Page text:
Small consumer drones can be used to detect and monitor marine megafauna (big sea animals, basically) in shallow waters, according to new research from North Carolina State University. The team has shown that a quadcopter drone can be an affordable, easy and non-invasive means to collect reliable data about the abundance and distribution of species from numerous sites.

Many marine megafauna species are difficult to monitor because of their large home ranges and the inherent difficulty of capturing and handling such large creatures. Though aerial surveys are by no means a new idea in marine wildlife research, they tend to involve observation from small aircraft, or older types of Unmanned Aerial Vehicles (UAV), which are expensive to use.

But advances in off-the-shelf consumer drones have seen increasing image definition at range at a relatively small cost. The drone used in this study was a DJI Phantom 2 Vision+ drone.

"Demonstrating the viability of drones for this work matters, because these are inexpensive tools for collecting accurate abundance estimates," says Enie Hensel, a Ph.D candidate at NC State and co-author of the paper. "Those estimates are important for both informing the development of conservation efforts and for assessing the effectiveness of those efforts."

"Drone surveys are also a good way to monitor shallow water, megafauna species because they are not intrusive," Hensel adds. "More traditional monitoring methods – such as boat surveys or gill nets – are more invasive, and have the potential to harm individuals or alter their movement patterns."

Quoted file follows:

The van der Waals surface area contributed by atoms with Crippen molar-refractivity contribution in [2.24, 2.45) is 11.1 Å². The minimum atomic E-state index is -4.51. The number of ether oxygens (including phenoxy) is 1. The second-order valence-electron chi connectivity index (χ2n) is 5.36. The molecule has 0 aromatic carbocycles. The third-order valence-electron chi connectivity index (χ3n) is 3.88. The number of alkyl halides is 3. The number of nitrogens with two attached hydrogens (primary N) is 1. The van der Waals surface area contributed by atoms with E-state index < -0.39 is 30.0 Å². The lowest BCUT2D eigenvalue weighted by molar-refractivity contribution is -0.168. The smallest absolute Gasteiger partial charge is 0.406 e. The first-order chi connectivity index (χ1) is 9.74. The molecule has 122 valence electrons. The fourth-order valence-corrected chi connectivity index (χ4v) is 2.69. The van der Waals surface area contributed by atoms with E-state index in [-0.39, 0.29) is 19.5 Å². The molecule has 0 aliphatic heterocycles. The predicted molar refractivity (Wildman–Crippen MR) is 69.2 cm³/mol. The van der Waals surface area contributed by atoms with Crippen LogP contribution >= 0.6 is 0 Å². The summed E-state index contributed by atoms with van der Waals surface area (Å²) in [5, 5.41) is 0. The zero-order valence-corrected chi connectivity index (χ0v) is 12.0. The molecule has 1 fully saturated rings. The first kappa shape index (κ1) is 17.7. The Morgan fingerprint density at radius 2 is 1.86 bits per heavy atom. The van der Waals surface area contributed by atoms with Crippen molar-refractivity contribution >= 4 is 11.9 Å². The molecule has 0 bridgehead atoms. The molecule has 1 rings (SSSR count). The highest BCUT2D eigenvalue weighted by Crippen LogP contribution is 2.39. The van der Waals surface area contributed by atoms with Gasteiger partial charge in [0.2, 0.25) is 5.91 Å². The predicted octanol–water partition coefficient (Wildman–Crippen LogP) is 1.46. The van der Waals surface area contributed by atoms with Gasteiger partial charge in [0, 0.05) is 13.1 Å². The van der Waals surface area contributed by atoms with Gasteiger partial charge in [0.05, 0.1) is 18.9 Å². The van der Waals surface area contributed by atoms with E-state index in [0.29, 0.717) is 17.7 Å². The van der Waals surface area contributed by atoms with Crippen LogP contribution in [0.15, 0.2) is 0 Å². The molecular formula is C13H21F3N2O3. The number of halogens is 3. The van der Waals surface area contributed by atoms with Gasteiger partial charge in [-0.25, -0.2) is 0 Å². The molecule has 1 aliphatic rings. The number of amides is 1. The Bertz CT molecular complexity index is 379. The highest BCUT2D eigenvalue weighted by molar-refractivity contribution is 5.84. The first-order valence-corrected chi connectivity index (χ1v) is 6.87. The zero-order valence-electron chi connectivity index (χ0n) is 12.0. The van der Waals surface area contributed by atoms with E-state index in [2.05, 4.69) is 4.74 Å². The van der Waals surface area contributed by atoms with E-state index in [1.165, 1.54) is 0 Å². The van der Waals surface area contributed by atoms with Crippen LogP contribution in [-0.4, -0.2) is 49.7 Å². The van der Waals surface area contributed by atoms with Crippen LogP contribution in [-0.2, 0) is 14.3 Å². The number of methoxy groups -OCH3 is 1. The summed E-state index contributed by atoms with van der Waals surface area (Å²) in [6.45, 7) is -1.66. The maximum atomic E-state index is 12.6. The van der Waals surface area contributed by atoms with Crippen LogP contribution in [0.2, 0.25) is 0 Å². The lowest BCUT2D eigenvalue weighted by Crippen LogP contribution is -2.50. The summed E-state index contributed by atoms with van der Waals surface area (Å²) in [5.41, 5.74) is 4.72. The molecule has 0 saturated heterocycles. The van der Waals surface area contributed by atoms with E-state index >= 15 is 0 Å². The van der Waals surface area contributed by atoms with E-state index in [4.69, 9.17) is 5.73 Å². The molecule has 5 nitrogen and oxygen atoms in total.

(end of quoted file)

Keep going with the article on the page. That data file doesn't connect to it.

With the drone, it was possible to detect and identify different species of elasmobranchs at all sites: lemon sharks, nurse sharks, bonnethead sharks, southern stingrays, and spotted eagle rays. Hawksbill and green turtle species were also evident in the footage but it was not possible to distinguish between them.

Surprisingly, the team of scientists also demonstrated that water quality doesn't affect detectability. Placing decoy sharks underwater in two locations with different water clarity, they were able to identify all of the decoys. "We chose grey shark decoys because they would be the most difficult to spot in these environments, but we were able to spot them all," Hensel says.

In the past, similar studies have been limited to a single site. For this study, several locations were chosen to include a variety of shoreline development and other environmental factors. The researchers looked at whether human activity might affect local populations and indeed it did – higher numbers of megafauna were found at the low human population sites.

"One reason we chose these sites, all of which were on Great Abaco Island in The Bahamas, was because The Bahamas are interested in using several of the sites as a pilot for a managed conservation effort," Hensel says. "Our surveys provide baseline data for marine megafauna abundances within these newly established parks and we show that drones offer a new management tool for the park service of The Bahamas. And, of course, the technology certainly opens doors for us to explore a range of conservation issues."

The team's research paper, "Using a small, consumer-grade drone to identify and count marine megafauna in shallow habitats," appears in the Latin American Journal of Aquatic Research. A PDF version is available to read online.